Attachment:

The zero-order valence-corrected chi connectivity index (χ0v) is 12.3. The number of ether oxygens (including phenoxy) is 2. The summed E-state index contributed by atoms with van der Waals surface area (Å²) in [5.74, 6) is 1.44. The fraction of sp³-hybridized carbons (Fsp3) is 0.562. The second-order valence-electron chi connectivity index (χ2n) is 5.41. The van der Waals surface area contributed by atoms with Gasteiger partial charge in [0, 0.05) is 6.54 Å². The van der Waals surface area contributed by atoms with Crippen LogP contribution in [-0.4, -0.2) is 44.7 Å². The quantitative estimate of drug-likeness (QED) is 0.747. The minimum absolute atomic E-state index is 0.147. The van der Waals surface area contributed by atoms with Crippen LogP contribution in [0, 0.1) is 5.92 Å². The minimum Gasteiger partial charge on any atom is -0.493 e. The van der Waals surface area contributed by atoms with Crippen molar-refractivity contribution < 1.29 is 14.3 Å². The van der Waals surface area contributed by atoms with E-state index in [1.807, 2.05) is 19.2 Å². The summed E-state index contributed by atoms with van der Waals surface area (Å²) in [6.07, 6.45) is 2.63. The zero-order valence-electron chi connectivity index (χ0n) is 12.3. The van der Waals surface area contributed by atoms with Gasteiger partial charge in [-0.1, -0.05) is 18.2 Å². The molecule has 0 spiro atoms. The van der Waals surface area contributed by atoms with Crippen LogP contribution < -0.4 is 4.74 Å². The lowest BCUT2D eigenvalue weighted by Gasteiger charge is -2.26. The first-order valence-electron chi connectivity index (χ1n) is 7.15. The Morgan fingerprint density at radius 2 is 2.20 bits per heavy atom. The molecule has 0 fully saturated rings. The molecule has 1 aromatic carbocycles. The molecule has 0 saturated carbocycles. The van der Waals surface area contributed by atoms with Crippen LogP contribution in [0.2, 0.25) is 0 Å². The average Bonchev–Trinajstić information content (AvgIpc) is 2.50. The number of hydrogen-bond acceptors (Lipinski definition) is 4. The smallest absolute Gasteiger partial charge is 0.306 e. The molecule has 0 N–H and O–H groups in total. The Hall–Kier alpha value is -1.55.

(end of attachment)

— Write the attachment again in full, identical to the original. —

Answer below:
The zero-order valence-corrected chi connectivity index (χ0v) is 12.3. The number of ether oxygens (including phenoxy) is 2. The summed E-state index contributed by atoms with van der Waals surface area (Å²) in [5.74, 6) is 1.44. The fraction of sp³-hybridized carbons (Fsp3) is 0.562. The second-order valence-electron chi connectivity index (χ2n) is 5.41. The van der Waals surface area contributed by atoms with Gasteiger partial charge in [0, 0.05) is 6.54 Å². The van der Waals surface area contributed by atoms with Crippen LogP contribution in [-0.4, -0.2) is 44.7 Å². The quantitative estimate of drug-likeness (QED) is 0.747. The minimum absolute atomic E-state index is 0.147. The van der Waals surface area contributed by atoms with Crippen LogP contribution in [0, 0.1) is 5.92 Å². The minimum Gasteiger partial charge on any atom is -0.493 e. The van der Waals surface area contributed by atoms with Crippen molar-refractivity contribution < 1.29 is 14.3 Å². The van der Waals surface area contributed by atoms with E-state index in [1.807, 2.05) is 19.2 Å². The summed E-state index contributed by atoms with van der Waals surface area (Å²) in [6.07, 6.45) is 2.63. The zero-order valence-electron chi connectivity index (χ0n) is 12.3. The van der Waals surface area contributed by atoms with Gasteiger partial charge in [-0.1, -0.05) is 18.2 Å². The molecule has 0 spiro atoms. The van der Waals surface area contributed by atoms with Crippen LogP contribution < -0.4 is 4.74 Å². The lowest BCUT2D eigenvalue weighted by Gasteiger charge is -2.26. The first-order valence-electron chi connectivity index (χ1n) is 7.15. The Morgan fingerprint density at radius 2 is 2.20 bits per heavy atom. The molecule has 0 fully saturated rings. The molecule has 1 aromatic carbocycles. The molecule has 0 saturated carbocycles. The van der Waals surface area contributed by atoms with Crippen LogP contribution in [0.2, 0.25) is 0 Å². The average Bonchev–Trinajstić information content (AvgIpc) is 2.50. The number of hydrogen-bond acceptors (Lipinski definition) is 4. The smallest absolute Gasteiger partial charge is 0.306 e. The molecule has 0 N–H and O–H groups in total. The Hall–Kier alpha value is -1.55.